“What I tell people at home is I think we can get 85 percent of this, for sure, repealed in reconciliation.”
That was U.S. Rep. Paul Ryan (R-Wis.) on the Mark Levin Show national radio program on July 11, 2012, outlining House Republicans’ plan to repeal almost all of the health care law via the budget reconciliation process.
“All the Medicare policy, all the Medicaid funding, all the Obamacare exchange subsidies, that’s fiscal, that’s spending — taxing and spending. All of that can go into reconciliation, which has always been our plan. It is our plan,” Ryan promised.
As the presumptive choice to be House Speaker, Ryan will have a chance to make good on his word.
But he will have to contend with the budget reconciliation measure that just passed the House of Representatives on Oct. 23 by a 240 to 189 vote that repeals parts of the law, but leaves untouched the Medicaid expansion and Obamacare exchange subsidies Ryan had mentioned in the 2012 interview.
The problem is those are easily the most expensive parts of the law at $153 billion a year through 2025, according to the Congressional Budget Office. That accounts for more than 90 percent of new spending that came about as a result of the law being enacted.
Ryan voted for the bill.
To call that a disappointment would be an understatement. Is it any wonder why some conservatives in the House and Senate oppose the legislation?
In a joint statement, Senators Mike Lee (R-Utah), Ted Cruz (R-Texas), and Marco Rubio (R-Fla.) slammed the bill, saying, “On Friday the House of Representatives is set to vote on a reconciliation bill that repeals only parts of Obamacare. This simply isn’t good enough. Each of us campaigned on a promise to fully repeal Obamacare and a reconciliation bill is the best way to send such legislation to President Obama’s desk. If this bill cannot be amended so that it fully repeals Obamacare pursuant to Senate rules, we cannot support this bill. With millions of Americans now getting health premium increase notices in the mail, we owe our constituents nothing less.”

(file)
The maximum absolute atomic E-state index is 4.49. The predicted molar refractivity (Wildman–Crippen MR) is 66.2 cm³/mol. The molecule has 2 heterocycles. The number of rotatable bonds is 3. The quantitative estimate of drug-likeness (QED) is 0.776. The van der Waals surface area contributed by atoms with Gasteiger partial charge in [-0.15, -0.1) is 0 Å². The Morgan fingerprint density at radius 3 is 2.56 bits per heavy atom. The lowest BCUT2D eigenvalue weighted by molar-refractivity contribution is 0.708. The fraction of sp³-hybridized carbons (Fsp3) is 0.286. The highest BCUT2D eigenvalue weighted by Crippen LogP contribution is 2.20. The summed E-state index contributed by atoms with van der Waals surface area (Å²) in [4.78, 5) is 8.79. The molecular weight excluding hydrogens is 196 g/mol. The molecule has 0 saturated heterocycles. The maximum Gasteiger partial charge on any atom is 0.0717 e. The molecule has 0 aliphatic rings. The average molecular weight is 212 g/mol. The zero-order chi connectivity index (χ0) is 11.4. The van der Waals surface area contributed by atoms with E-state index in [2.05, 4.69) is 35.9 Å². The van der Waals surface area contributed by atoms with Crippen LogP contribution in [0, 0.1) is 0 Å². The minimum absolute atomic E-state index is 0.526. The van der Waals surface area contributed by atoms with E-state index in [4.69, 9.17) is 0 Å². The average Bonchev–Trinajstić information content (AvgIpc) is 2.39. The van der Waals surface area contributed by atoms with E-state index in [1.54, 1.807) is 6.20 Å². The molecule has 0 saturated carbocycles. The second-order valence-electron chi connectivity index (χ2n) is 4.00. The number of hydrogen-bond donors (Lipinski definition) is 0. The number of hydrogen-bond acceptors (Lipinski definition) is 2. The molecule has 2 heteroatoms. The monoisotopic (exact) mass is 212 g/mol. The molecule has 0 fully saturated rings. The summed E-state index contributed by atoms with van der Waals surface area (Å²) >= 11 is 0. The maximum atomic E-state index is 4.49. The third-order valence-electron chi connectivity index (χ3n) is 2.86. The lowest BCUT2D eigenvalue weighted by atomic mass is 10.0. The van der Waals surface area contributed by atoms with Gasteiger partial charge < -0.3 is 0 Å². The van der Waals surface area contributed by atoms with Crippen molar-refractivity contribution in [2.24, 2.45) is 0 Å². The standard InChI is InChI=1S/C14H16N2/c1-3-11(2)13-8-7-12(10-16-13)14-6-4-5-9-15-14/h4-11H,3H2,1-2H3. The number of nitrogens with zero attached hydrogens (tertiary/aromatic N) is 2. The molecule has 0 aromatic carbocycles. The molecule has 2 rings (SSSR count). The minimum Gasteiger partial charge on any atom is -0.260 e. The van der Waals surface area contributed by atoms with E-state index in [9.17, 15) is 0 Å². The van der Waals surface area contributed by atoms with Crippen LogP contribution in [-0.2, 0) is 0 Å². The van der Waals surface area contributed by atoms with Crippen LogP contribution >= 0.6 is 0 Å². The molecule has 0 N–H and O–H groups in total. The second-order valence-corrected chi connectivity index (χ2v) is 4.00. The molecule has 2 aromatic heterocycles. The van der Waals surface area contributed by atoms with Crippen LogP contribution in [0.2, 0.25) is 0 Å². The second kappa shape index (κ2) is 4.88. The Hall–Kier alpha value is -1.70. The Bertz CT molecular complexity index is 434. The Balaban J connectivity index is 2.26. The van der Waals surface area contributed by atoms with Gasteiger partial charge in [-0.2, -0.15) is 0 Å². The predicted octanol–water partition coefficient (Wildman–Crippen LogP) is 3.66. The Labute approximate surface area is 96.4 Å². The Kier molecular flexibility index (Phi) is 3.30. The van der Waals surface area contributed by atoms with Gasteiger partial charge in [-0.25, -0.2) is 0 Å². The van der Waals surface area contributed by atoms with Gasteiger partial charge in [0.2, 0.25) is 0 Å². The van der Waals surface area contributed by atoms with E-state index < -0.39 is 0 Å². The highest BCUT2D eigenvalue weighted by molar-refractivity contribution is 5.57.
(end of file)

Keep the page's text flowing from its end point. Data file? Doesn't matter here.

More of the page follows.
Congressional Republicans ran in 2014 on putting a repeal of the health care law on President Barack Obama’s desk. Everyone knows he will veto it. But that’s not the point.
Republicans promised to do this. And voters expect that if you make a promise, you have to keep that promise. Is that so hard?
It is this sort of tepid, half-assed gimmickry that frankly enrages grassroots constituents who were instrumental in helping Republicans secure House and Senate majorities in 2014.
If Republicans can’t even get a straight-forward repeal via reconciliation on Obama’s desk when they promised they would, what hope is there that they’ll put such legislation on a Republican president’s desk?
As Speaker, Paul Ryan could change that.
But to get there, Ryan needs to assure the Republican conference that repealing Obamacare via reconciliation and getting it on Obama’s desk — now, not later — will be his most urgent priority.
Otherwise he may find himself with the same challenges that weighed down the Speakership of his predecessor, John Boehner — and could endanger Republican majorities in 2016.
Is disappointing the GOP’s political base really and perhaps losing in 2016 the model Ryan wants to follow? This is his chance to lead. But he has to prove himself by keeping his 2012 repeal Obamacare via reconciliation promise.
Robert Romano is the senior editor of Americans for Limited Government.
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